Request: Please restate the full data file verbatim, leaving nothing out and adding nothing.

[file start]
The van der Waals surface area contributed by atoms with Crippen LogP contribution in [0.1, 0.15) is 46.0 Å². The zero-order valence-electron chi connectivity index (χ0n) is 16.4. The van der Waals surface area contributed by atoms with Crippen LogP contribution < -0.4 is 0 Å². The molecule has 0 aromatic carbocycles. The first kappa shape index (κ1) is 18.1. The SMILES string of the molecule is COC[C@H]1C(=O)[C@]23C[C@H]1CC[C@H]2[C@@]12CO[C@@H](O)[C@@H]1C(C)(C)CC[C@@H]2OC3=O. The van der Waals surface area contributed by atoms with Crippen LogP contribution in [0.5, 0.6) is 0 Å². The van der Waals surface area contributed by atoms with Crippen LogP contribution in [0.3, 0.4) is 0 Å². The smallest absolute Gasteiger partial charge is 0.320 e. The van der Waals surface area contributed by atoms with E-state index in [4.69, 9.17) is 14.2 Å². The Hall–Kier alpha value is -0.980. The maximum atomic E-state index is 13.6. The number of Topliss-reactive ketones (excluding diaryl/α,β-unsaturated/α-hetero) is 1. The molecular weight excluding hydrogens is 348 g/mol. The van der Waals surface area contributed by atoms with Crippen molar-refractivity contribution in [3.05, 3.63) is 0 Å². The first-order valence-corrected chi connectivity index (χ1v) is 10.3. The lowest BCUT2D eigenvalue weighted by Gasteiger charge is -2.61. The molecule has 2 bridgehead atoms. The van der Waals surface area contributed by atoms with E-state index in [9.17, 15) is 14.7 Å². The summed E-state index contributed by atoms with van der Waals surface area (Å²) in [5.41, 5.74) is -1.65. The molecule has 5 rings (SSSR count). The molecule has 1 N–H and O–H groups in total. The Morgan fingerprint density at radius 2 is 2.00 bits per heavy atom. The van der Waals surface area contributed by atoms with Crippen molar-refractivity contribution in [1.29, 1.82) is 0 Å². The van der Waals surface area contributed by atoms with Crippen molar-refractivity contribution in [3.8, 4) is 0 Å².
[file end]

The van der Waals surface area contributed by atoms with Crippen LogP contribution in [0.1, 0.15) is 46.0 Å². The zero-order valence-electron chi connectivity index (χ0n) is 16.4. The van der Waals surface area contributed by atoms with Crippen LogP contribution < -0.4 is 0 Å². The molecule has 0 aromatic carbocycles. The first kappa shape index (κ1) is 18.1. The SMILES string of the molecule is COC[C@H]1C(=O)[C@]23C[C@H]1CC[C@H]2[C@@]12CO[C@@H](O)[C@@H]1C(C)(C)CC[C@@H]2OC3=O. The van der Waals surface area contributed by atoms with Crippen LogP contribution in [0.5, 0.6) is 0 Å². The van der Waals surface area contributed by atoms with Crippen LogP contribution in [0.3, 0.4) is 0 Å². The smallest absolute Gasteiger partial charge is 0.320 e. The van der Waals surface area contributed by atoms with E-state index in [4.69, 9.17) is 14.2 Å². The Hall–Kier alpha value is -0.980. The maximum atomic E-state index is 13.6. The number of Topliss-reactive ketones (excluding diaryl/α,β-unsaturated/α-hetero) is 1. The molecular weight excluding hydrogens is 348 g/mol. The van der Waals surface area contributed by atoms with Crippen molar-refractivity contribution in [3.05, 3.63) is 0 Å². The first-order valence-corrected chi connectivity index (χ1v) is 10.3. The lowest BCUT2D eigenvalue weighted by Gasteiger charge is -2.61. The molecule has 2 bridgehead atoms. The van der Waals surface area contributed by atoms with E-state index in [9.17, 15) is 14.7 Å². The summed E-state index contributed by atoms with van der Waals surface area (Å²) in [5.41, 5.74) is -1.65. The molecule has 5 rings (SSSR count). The molecule has 1 N–H and O–H groups in total. The Morgan fingerprint density at radius 2 is 2.00 bits per heavy atom. The van der Waals surface area contributed by atoms with Crippen molar-refractivity contribution in [1.29, 1.82) is 0 Å². The van der Waals surface area contributed by atoms with Crippen molar-refractivity contribution in [3.8, 4) is 0 Å².